How to kill a church

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I have just finished reading Mark Ashton’s excellent little book Christ and His People: Eight convinctions about the local church. It is a very short little thing, a booklet really, but packed full of excellent truths and wisdom. I encourage you to get hold of a copy if you have any interest whatsoever in the success of local church ministry (it’s currently going for £2 on Tenofthose.com).

I was particularly struck by one quote from ‘a local minister’:

Do you know how to kill a church? Fasten its members attention purely on internal matters. Get them agitated about what hymn book they should sing from. Make them anxious about charismatic enthusiasm in their midst, or about the sins of the ecumenical movement. Get them totally absorbed in a new building programme, or in fund-raising activities, or in simply being nosey about another’s problems. It does not really matter what the issue is, so long as it has the effect of drying up their outreach. Then stand back and wait for the spiritual gangrene to set in and do its lethal work. Go back a generation or two later and you will find the church has become one of those nasty cliques that are dominated by a handful of inter-bred families  who cannot give up the habit of church-going. The church will have been murdered. To be more precise, it will have committed suicide. If such a church remains orthodox, it is a dead orthodoxy; if it retains a congregation, it is a lifeless congregation. As often as not, of course, they do neither. They simply disappear, leaving their once busy churches to be turned into factories or mosques.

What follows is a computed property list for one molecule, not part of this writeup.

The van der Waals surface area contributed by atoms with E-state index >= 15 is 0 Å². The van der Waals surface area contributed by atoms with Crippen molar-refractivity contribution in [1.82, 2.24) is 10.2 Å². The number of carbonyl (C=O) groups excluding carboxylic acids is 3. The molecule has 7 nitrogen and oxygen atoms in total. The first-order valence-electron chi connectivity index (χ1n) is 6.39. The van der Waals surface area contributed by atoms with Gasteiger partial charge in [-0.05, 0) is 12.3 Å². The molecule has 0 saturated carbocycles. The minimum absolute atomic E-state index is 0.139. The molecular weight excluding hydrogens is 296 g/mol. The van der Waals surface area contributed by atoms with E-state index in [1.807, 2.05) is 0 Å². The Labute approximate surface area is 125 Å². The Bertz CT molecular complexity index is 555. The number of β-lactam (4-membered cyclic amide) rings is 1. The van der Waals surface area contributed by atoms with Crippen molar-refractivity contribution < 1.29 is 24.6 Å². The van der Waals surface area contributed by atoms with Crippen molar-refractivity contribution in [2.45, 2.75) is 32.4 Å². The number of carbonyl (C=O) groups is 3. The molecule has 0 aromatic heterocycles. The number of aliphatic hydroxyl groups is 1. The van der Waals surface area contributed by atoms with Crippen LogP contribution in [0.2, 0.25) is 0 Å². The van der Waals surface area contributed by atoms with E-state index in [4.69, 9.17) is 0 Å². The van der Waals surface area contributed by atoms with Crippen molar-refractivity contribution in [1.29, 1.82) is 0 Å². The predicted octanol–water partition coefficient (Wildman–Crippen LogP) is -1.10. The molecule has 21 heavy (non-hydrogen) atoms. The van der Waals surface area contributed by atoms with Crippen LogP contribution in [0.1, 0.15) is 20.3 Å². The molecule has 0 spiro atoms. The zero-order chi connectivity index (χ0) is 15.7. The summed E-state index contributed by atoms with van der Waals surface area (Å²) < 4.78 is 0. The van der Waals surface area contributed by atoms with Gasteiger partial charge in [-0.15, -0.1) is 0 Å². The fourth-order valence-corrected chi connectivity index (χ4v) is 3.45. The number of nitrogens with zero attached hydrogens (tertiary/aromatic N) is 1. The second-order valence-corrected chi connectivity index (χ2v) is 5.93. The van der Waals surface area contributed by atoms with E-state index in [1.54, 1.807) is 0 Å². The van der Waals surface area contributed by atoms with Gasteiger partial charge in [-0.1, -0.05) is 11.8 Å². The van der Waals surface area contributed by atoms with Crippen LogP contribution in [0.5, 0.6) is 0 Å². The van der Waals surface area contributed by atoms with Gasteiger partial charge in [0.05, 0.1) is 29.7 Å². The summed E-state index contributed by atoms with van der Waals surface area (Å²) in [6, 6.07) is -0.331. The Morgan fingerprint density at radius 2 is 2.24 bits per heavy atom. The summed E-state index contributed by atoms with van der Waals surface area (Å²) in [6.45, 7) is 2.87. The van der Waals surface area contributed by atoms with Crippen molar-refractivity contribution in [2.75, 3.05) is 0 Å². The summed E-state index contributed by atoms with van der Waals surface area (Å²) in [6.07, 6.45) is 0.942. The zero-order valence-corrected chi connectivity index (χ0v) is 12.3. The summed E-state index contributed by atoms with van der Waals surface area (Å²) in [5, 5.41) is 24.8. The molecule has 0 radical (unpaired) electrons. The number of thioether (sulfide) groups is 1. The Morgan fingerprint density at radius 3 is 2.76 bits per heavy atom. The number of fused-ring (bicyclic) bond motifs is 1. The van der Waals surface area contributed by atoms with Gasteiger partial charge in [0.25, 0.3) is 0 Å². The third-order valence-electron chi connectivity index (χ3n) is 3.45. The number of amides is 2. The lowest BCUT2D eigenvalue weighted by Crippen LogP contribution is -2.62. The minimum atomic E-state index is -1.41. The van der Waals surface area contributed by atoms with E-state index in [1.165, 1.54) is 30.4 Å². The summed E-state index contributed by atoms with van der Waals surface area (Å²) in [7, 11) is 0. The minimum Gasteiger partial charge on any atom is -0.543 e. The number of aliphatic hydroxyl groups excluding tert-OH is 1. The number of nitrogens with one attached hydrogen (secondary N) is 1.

I shall leave you to ponder on it.

2 comments

  1. One wants to guard against the danger, prevalent in the seeker-sensitive movement, of making everything that goes on within the four walls fundamentally about the comfort of, and benefit to, unbelievers coming in. However, this quote is a helpful corrective to the other danger of forgetting that the church must also be about making disciples.

    The hard part is getting that balance right. Recognising that (a) the church is about making disciples; (b) it is about growing disciples; (c) the whole of life is about worship, not principally the Sunday service; (d) the reason we call it a ‘service’ is because we fundamentally meet to serve others (whatever form that should take)

    Like

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